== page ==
Marionette Possession lists it's save as 'Will', but it can only target willing creatures. Does the fact that it technically allows a Will save ever matter?


1 Answer 1


Yes, although you will never roll it at the time the spell comes into effect the fact it allows a Will save sometimes matters for interactions with other rules.

One situation in which the Will save matters is if the initially willing subject later decides it doesn't want to be possessed after all and is then subjected to Protection From Evil or another similar alignment appropriate spell. If the saving throw were 'none' then the Protection spell would have no chance of suppressing the possession. Since the save is 'Will', the victim is allowed a Will save to suppress the effect.

Another situation is when you have the Heroic Will Human racial feat. If no save were allowed, you couldn't spend a non-action bust out of mind control like an awesome person. But since the spell technically allows a Will save, you can.

  • \$\begingroup\$ Can another situation be cited? While "[d]eclaring yourself as a willing target is something that can be done at any time (even if you're flat-footed or it isn't your turn)," I don't think at any time includes a creature being able to declare itself an unwilling target after having been the successful target of a spell! (That makes a mess of spells like teleport, for instance.) (Note that some trading card games have rules mandating constant affirmation of a target's validity, but is there a rule that says Pathfinder or D&D 3.5e does?) \$\endgroup\$ Commented Feb 3, 2017 at 5:47
  • \$\begingroup\$ @HeyICanChan Certainly! I'll go look another one up. You don't only get the second save from Protection From Evil if you weren't a willing target, though. It gives you a new saving throw and you would have to declare yourself willing and decline the new saving throw separately from the old one (assuming I understand your comment right, you were arguing that Protection from Evil doesn't work, yeah?) \$\endgroup\$ Commented Feb 3, 2017 at 6:12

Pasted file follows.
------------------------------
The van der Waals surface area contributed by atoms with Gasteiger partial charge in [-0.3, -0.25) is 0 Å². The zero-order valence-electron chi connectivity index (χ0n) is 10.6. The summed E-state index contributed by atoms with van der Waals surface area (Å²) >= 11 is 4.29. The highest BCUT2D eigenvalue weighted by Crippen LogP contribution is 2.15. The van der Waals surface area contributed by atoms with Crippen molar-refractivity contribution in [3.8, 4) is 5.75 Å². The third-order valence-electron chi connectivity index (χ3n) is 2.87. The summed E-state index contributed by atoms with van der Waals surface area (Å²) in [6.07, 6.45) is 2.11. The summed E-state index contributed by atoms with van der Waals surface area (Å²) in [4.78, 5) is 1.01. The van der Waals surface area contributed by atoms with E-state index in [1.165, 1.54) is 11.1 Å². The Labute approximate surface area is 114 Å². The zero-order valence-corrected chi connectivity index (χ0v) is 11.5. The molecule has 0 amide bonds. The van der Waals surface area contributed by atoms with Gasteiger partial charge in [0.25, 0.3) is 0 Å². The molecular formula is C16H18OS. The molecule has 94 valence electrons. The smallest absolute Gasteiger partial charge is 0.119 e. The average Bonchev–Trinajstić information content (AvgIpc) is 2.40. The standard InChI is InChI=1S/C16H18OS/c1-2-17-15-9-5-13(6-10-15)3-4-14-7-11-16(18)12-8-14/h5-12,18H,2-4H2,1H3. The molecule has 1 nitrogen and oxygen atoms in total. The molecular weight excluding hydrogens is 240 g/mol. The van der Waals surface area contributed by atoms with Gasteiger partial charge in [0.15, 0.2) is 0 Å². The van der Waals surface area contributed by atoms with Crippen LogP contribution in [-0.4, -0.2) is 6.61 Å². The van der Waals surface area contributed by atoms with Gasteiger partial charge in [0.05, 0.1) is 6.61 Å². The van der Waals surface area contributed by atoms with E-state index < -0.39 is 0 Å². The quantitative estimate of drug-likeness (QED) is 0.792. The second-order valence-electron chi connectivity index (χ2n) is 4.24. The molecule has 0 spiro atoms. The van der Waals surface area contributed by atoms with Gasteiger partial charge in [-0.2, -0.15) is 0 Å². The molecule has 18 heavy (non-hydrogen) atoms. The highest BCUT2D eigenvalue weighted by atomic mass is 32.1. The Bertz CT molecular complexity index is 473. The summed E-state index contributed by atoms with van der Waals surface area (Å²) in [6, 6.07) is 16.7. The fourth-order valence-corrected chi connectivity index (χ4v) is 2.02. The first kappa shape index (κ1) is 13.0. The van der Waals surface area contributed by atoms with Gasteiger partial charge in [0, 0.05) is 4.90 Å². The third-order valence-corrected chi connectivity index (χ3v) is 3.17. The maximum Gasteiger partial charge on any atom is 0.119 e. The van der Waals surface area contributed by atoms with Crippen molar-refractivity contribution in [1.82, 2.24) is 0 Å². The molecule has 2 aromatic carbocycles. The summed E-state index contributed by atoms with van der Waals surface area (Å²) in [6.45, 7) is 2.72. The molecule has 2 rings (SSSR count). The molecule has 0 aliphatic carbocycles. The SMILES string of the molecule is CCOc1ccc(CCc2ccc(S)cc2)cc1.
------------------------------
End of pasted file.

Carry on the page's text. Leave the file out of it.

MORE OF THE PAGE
• \$\begingroup\$ Yeah, we're talkin' about protection from evil, which says that "the subject immediately receives another saving throw (if one was allowed to begin with)," yet when the spell marionette possession was cast the target was not allowed a saving throw because the target was willing when the spell targeted the creature! By the way, is there a reason this matters? Did you lose a PC because he was conned into being a willing target for marionette possession or something? Or are there broader implications to this than I realize? \$\endgroup\$ Commented Feb 3, 2017 at 6:23
  • \$\begingroup\$ @HeyICanChan interesting, I'll ask a question about that. That's not what I understood willing to mean. This Q&A was inspired by the pfsrd erroneously claiming that the willing target will save is equivalent to no save and also the other question recently asked about this spell that seemed to think that the will save line was made extraneous by usage being limited to willing targets. \$\endgroup\$ Commented Feb 3, 2017 at 6:26
  • \$\begingroup\$ (The trait Heroic Will might have the same issue: a creature "cannot use this feat to remove… effects that do not allow a saving throw," and the willing creature was not allowed a saving throw it was targeted by the effect, but I think I'll have to look forward to the other question's answers to clear up this.) \$\endgroup\$ Commented Feb 3, 2017 at 7:07

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